Repair Café in Bengaluru is rejuvenating the dying skill of repairing things we would normally discard. This also ensures that less stuff ends up in garbage dumps and landfills and people reuse objects instead on spending money on buying new ones.
There used to be a time, usually Sunday mornings, when grandpa, dad or uncle would be found busily working on the outside patio. In his hands would be some tools and in front of him an old radio or mixie or a bicycle in need of fixing. Similarly, grandmas and moms and aunts were masters at repairing old clothes on their always handy sewing machines.
We all have such memories, of more frugal and austere times, when to waste or throw away things was considered almost criminal. We Indians have an innate zest for repair and reuse and Repair Café is bringing it right back to us.
If you are in Bangalore, walk into the next workshop that Repair Café organizes. You can carry electrical kitchen equipment, old cameras, small household furniture items, jewellery, or clothes and get them repaired here. Repair Café has a team of expert repair volunteers who take on the role donned by our elders some years ago. It also has an array of repairing equipment you are welcome to try your hand at.
You can hang out at the workshop, get stuff repaired and pick up some repairing skills yourself.
A minimal registration fee of Rs 50 is charged, for which you can get one item fixed. If you have more items in need of fixing, a nominal fee is charged based on indicative prices that are pre-fixed. This is not the case always – some expert volunteers do not charge any money at all!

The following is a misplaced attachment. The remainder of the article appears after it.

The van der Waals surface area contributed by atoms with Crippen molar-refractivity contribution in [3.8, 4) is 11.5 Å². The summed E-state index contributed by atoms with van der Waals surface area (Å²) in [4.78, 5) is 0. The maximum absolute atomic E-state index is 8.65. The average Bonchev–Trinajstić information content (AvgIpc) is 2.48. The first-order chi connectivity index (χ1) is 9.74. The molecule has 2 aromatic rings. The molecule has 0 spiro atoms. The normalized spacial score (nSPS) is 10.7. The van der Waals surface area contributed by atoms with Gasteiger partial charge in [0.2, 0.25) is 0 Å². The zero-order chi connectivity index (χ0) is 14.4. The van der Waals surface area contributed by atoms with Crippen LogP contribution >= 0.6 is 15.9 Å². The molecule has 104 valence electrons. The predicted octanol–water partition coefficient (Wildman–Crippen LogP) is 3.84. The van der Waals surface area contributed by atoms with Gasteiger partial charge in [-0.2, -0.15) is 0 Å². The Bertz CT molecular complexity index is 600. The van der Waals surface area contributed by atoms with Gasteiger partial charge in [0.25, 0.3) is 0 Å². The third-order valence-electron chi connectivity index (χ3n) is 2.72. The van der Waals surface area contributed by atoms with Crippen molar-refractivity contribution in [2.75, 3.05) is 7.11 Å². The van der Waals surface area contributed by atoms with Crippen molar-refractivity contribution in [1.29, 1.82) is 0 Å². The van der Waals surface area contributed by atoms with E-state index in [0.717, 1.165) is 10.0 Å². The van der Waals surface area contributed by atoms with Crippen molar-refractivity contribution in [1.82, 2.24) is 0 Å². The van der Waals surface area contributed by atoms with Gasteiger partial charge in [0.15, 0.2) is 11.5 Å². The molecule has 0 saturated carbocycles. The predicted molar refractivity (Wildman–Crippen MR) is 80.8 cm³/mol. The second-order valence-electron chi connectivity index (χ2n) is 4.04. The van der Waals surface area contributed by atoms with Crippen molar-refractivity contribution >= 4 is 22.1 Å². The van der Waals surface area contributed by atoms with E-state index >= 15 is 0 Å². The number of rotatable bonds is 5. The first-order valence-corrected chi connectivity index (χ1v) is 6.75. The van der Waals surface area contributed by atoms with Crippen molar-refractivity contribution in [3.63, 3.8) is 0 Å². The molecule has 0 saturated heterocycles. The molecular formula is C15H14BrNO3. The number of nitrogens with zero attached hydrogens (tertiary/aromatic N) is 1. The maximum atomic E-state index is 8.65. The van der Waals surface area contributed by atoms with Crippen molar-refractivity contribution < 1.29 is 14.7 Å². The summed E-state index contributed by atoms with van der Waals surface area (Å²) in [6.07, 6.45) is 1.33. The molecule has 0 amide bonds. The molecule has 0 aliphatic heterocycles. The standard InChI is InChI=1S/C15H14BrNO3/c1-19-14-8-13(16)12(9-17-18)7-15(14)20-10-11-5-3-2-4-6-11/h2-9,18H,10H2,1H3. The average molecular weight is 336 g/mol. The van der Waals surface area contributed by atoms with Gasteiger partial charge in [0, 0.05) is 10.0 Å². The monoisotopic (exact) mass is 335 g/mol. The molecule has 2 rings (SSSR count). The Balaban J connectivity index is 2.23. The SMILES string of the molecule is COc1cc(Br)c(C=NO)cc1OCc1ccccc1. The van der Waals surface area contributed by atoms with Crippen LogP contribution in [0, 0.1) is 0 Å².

The Repair Café is the brain child of Martine Postma. She started the first Repair Café in The Netherlands in 2007. Today, there are over a thousand Repair Cafés across the world. The Bengaluru Repair Café was started by two women who believe in sustainable living – Antara Mukherji and Purna Sarkar. Antara is a graphic designer and Purna is a human resources professional. They are working tirelessly towards hosting more workshops, getting expert volunteers and raising funds to take Repair Café places.
They also organize interesting Do-It-Yourself workshops. One of the workshops focused on how to give old smart phones new avatars like that of a CCTV, a local intercom network or an offline navigator.
About 15 kg of old clothes, electronics, electrical items, jewellery and wooden equipment were fixed at the last Repair Cafe workshop in Bengaluru. All these items, that would otherwise have been mindlessly discarded to choke the overflowing landfills outside the city, got a new lease on life. The Repair Cafe also estimates that the workshop helped prevent 6.9 kg of CO2 emissions through the humble art of repairing.
When such good impact is also accompanied by some camaraderie and learning, there is more reason to learn how to repair and reuse objects in everyday life.